Hijiki and Arsenic
Hijiki ( Hijiki photos )
Hijiki is an uncommon kind of seaweed harvested mainly from seas off Japan and Korea. It is generally sold in dry and shredded form (short coarse strips) and is almost black in colour. Because of these appearances, dried hijiki seaweed is physically distinct from other varieties of seaweed such as arame, kombu, wakame and nori. It is commonly used as starter or appetiser in Japanese and Korean cuisines. Hijiki can also be used as an ingredient in salad, soup and vegetarian dishes. Unlike nori seaweed which is usually sold in dried, thin sheets, hijiki is not used in rolling sushi. In Hong Kong, hijiki seaweed is usually sold in Japanese supermarkets and restaurants.
Hijiki may contain arsenic naturally at high levels, especially the more toxic inorganic form. On the other hand, overseas studies show that arsenic contents in other seaweed varieties such as kombu are mainly in the less toxic organic form and the levels are much lower than those found in hijiki. Moreover, one of these studies also reveals that none of the other varieties is found containing detectable level of inorganic arsenic. Based on these findings, seaweed other than the hijiki variety is safe to eat with respect to its arsenic content.
Arsenic is a metalloid present naturally in the earth's crust and is found in trace amounts in rock, soil, water and air. It exists in both organic and inorganic forms in foods. Primary route of exposure in humans to arsenic is mainly through ingestion of foods, especially aquatic foods, which contain relatively high levels of arsenic.
In general, inorganic arsenic is more toxic than the organic form. Exposure to high levels of inorganic arsenic has been linked with gastrointestinal effects, anaemia and liver damage. In 2010, the International Agency for Research on Cancer (IARC) concluded that arsenic in drinking-water causes cancers of the urinary bladder, lung and skin in humans and has classified arsenic as Group 1 agent, i.e. carcinogenic to humans.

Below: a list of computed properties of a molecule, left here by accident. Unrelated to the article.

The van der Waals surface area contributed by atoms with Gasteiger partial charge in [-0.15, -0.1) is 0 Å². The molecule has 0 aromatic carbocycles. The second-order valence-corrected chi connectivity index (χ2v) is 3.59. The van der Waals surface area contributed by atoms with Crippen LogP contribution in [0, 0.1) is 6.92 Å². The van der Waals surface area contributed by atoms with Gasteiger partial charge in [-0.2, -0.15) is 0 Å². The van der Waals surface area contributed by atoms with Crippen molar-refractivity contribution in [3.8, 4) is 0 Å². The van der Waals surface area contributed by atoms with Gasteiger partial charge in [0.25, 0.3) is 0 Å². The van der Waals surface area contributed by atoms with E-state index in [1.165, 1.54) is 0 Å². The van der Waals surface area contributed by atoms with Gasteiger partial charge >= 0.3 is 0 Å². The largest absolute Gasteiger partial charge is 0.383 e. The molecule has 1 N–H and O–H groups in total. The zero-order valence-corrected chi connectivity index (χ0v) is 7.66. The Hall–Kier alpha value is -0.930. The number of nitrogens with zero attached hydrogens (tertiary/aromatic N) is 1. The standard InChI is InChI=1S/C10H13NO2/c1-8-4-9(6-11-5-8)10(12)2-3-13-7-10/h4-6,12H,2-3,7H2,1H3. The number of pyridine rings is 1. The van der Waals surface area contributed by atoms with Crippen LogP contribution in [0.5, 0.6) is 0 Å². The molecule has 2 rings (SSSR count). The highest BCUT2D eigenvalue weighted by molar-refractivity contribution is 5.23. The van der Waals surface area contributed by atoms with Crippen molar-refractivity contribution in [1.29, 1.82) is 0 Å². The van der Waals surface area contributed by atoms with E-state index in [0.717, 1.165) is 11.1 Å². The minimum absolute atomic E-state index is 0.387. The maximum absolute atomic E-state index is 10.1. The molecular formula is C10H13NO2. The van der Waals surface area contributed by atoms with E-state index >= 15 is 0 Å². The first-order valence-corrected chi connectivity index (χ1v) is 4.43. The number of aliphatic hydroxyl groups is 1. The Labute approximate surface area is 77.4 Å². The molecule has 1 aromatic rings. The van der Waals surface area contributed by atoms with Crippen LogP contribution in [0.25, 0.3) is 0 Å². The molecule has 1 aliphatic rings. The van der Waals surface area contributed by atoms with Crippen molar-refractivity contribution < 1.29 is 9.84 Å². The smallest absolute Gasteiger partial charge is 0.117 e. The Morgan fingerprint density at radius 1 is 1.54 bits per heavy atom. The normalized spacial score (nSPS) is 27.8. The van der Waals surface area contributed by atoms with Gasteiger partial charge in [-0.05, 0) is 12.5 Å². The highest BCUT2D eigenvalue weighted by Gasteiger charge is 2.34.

In 2010, the Joint Food and Agriculture Organization / World Health Organization Expert Committee on Food Additives (JECFA) determined the inorganic arsenic benchmark dose lower confidence limit for a 0.5% increased incidence of lung cancer in human (BMDL0.5). The BMDL0.5 was computed to be 3.0 μg/kg body weight/day (2-7 μg/kg body weight/day). Therefore, JECFA withdrew the Provisional Tolerable Weekly Intakes (PTWI) of 15 μg/kg body weight/week to inorganic arsenic established in 1989 since the previous PTWI (15 μg/kg body weight/week = 2.1 μg/kg body weight/day) is in the region of BMDL0.5 of 2-7 μg/kg body weight/day .
Samples of hijiki taken under the Food Surveillance Programme of the Food and Environmental Hygiene Department (FEHD) in November 2004 found that the arsenic levels of the samples exceeded the statutory limits (1.4 ppm (parts per million) of arsenic expressed in As 2O 3) under the Food Adulteration (Metallic Contamination) Regulations made under the Public Health and Municipal Services Ordinance ((Cap.132) . Offenders upon conviction are liable to a fine of $50,000 and to imprisonment for 6 months. All the products in question have been withdrawn from the market.
Due to the high level of inorganic arsenic present, consumption of a relatively small amount of hijiki can significantly increase the dietary exposure to arsenic. Further safety assessment showed that occasional consumption of small amount of hijiki is unlikely to cause adverse health effect. However, people who are fond of hijiki are at greater risk.
Advice to public
- To avoid consumption of hijiki and avoid choosing hijiki as food ingredient.
- To choose foods from markets carefully in particular prepackaged ones by reading their labels to make sure they do not contain hijiki.
- Except the hijiki variety, there is no need to stop eating other varieties of seaweed as they contain high levels of minerals and trace elements such as iodine that are beneficial to health.
Advice to trade
- To avoid sourcing hijiki as food ingredient.
- To check the seaweed supply and its label carefully to ensure it is not hijiki.
- To avoid using hijiki as ingredient in any kind of foods such as starters, appetisers in Japanese or Korean cuisines, etc, and to use other safe food ingredients as substitutes for hijiki.
Risk Assessment Section
Centre for Food Safety